Reimagining India’s welfare toolkit - Hindustan Times

Reimagining India’s welfare toolkit

ByYamini Aiyar
Aug 24, 2020 08:50 PM IST

Universalise PDS, make it demand-driven; give more funds to states; and ramp up MGNREGS

I pen this column with a depressing sense of deja vu. Back in late March as India went into lockdown, I wrote in these pages of the urgent need for the State to change the rules of the game, avoid red tape, improve Centre-state coordination and adapt agile administrative processes as it sought to provide relief measures in response to the economic crisis unleashed by the lockdown. Of course, the expectation was that the Centre would be far more generous with its purse strings than it has been thus far. But five months on, a report in this newspaper, underlining that only a quarter of the 800,000 million tonnes of free grain allocated to migrant workers has been distributed, serves as a sad reminder that the State has demonstrated neither fiscal generosity nor a willingness to change the rules of the game. The economic crisis, too, is only deepening. It is, therefore, worth revisiting the arguments, made five months ago, and once again press for the urgency of response.

On MGNREGS, states have already spent one­third of the funds allocated to them for the year. Provide more support(HTPHOTO)
On MGNREGS, states have already spent one­third of the funds allocated to them for the year. Provide more support(HTPHOTO)

First, universalise the public distribution system (PDS). Expanding the much-maligned PDS, which remains a lifeline for many, was the first thing the Centre did post the lockdown. This has now been extended to November. But the government stopped short of universalising PDS i.e, making grains available on demand, including to those who did not have ration cards.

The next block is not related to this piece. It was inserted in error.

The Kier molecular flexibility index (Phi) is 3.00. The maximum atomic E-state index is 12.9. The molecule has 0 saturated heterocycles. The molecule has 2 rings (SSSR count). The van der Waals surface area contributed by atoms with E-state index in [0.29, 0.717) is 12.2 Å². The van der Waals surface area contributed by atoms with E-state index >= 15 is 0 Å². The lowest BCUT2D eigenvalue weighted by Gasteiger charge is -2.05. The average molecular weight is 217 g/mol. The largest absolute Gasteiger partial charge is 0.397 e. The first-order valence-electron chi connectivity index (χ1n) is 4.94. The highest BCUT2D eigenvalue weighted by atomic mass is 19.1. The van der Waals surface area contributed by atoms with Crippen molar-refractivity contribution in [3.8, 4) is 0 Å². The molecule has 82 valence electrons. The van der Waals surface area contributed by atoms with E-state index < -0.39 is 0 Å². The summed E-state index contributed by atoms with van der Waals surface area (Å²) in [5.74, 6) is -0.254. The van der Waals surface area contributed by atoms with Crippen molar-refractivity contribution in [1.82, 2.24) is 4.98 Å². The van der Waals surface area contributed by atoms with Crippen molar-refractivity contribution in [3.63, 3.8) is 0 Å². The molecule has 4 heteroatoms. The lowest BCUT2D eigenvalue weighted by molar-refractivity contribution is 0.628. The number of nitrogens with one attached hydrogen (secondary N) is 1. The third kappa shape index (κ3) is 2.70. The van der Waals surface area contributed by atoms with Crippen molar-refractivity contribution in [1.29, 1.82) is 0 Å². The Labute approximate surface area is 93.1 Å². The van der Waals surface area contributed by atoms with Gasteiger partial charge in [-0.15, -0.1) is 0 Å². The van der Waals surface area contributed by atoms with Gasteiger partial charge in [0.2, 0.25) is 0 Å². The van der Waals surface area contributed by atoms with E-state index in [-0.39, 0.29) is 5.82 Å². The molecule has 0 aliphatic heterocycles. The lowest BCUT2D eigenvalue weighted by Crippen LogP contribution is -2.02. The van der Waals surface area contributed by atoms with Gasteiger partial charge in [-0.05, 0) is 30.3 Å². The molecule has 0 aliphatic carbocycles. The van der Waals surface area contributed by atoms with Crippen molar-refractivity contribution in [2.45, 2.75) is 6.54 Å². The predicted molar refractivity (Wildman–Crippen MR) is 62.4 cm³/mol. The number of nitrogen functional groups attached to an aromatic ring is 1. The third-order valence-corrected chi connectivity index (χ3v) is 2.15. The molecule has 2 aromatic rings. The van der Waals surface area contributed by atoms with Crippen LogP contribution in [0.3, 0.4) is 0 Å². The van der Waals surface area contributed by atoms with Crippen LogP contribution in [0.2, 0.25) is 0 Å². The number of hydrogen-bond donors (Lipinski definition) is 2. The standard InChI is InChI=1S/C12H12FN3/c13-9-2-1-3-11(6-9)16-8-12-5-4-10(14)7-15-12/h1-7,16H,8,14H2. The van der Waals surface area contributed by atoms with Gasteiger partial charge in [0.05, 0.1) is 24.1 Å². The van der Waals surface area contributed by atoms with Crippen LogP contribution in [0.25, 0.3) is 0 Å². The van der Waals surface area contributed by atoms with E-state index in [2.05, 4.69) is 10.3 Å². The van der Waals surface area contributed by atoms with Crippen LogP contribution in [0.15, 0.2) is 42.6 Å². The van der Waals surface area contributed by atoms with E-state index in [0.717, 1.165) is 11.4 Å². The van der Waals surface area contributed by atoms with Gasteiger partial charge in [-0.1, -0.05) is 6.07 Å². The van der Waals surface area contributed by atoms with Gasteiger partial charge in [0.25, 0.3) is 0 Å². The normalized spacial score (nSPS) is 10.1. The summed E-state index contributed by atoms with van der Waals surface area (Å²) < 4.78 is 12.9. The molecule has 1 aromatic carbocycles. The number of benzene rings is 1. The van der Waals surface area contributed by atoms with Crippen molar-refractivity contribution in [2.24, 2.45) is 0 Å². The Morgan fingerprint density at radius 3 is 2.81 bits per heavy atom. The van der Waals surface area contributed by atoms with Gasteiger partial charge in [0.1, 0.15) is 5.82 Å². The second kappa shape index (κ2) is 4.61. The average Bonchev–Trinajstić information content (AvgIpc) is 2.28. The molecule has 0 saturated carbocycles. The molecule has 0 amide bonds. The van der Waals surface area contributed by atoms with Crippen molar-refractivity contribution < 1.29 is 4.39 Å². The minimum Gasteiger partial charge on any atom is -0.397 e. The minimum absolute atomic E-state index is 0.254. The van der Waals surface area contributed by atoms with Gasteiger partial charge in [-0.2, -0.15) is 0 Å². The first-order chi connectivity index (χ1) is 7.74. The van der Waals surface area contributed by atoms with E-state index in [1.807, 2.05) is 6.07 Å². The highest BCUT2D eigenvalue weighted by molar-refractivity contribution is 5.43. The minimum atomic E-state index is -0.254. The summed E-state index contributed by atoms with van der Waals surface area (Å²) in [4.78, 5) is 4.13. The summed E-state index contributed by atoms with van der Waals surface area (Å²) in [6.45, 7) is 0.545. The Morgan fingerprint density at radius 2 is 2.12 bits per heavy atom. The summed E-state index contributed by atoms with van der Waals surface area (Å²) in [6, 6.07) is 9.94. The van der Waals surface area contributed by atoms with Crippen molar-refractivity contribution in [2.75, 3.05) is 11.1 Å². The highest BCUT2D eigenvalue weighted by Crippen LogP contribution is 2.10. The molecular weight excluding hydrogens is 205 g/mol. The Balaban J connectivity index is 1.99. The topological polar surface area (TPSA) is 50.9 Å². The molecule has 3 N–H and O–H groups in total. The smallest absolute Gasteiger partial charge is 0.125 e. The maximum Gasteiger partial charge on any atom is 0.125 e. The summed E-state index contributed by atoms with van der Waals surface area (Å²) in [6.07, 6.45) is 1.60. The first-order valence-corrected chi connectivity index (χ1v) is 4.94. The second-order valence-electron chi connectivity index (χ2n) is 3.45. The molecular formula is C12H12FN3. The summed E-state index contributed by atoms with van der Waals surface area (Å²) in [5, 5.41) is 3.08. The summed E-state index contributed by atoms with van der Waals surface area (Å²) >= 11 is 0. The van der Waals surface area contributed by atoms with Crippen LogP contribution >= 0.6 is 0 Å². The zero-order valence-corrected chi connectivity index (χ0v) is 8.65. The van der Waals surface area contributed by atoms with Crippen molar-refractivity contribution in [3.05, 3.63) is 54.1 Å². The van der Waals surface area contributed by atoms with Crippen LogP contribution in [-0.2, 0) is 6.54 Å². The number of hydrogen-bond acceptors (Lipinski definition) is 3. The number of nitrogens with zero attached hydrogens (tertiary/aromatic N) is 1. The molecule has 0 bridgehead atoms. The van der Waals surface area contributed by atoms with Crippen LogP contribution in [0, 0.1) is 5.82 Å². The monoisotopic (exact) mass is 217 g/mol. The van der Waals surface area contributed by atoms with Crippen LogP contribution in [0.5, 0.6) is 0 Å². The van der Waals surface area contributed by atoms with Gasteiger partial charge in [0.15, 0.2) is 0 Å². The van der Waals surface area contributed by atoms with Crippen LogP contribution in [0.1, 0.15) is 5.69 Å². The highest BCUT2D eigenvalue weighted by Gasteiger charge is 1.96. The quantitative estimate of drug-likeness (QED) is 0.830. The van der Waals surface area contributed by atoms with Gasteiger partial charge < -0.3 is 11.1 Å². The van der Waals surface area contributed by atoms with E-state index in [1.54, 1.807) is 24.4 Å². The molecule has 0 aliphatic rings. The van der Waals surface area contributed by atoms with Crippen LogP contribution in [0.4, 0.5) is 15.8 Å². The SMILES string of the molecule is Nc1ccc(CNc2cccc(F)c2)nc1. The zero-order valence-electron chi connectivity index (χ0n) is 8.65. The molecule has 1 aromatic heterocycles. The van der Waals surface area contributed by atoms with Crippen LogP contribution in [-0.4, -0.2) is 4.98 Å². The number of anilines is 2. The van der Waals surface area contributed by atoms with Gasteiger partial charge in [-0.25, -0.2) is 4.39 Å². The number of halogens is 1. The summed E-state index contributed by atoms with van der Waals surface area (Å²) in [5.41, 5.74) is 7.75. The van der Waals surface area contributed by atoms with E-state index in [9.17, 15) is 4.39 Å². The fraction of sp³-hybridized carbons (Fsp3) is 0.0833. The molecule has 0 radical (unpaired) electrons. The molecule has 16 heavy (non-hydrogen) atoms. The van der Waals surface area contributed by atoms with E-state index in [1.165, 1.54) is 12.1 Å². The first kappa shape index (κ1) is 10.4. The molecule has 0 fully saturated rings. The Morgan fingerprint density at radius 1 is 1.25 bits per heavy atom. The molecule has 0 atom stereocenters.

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In May, when it became impossible to hide from the enormity of the migrant crisis, the PDS entitlement was extended to 80 million migrants, many of whom do not have ration cards. But for a system obsessed with paper work and “identification,” this extension did not translate into ease of access. Rather, it created its own red tape associated with identifying migrants and issuing temporary ration cards. To their credit, some state governments have tried to resolve this through local surveys, issuing temporary ration cards through online portals and so on. But each of these processes is cumbersome, time-consuming, and creates new forms of daunting paperwork within government. This is one reason why only mere 18% of the targeted 80 million migrants have received benefits.

And it’s not just migrant workers. According to estimates by Reetika Khera and Jean Dreze, even in ordinary times, nearly 100 million Indians who are entitled to PDS are excluded from it. In other words, they do not have ration cards, which prevents them from accessing PDS. Surveys highlight that only a small proportion of those without ration cards have been able to access grains through PDS system since the lockdown.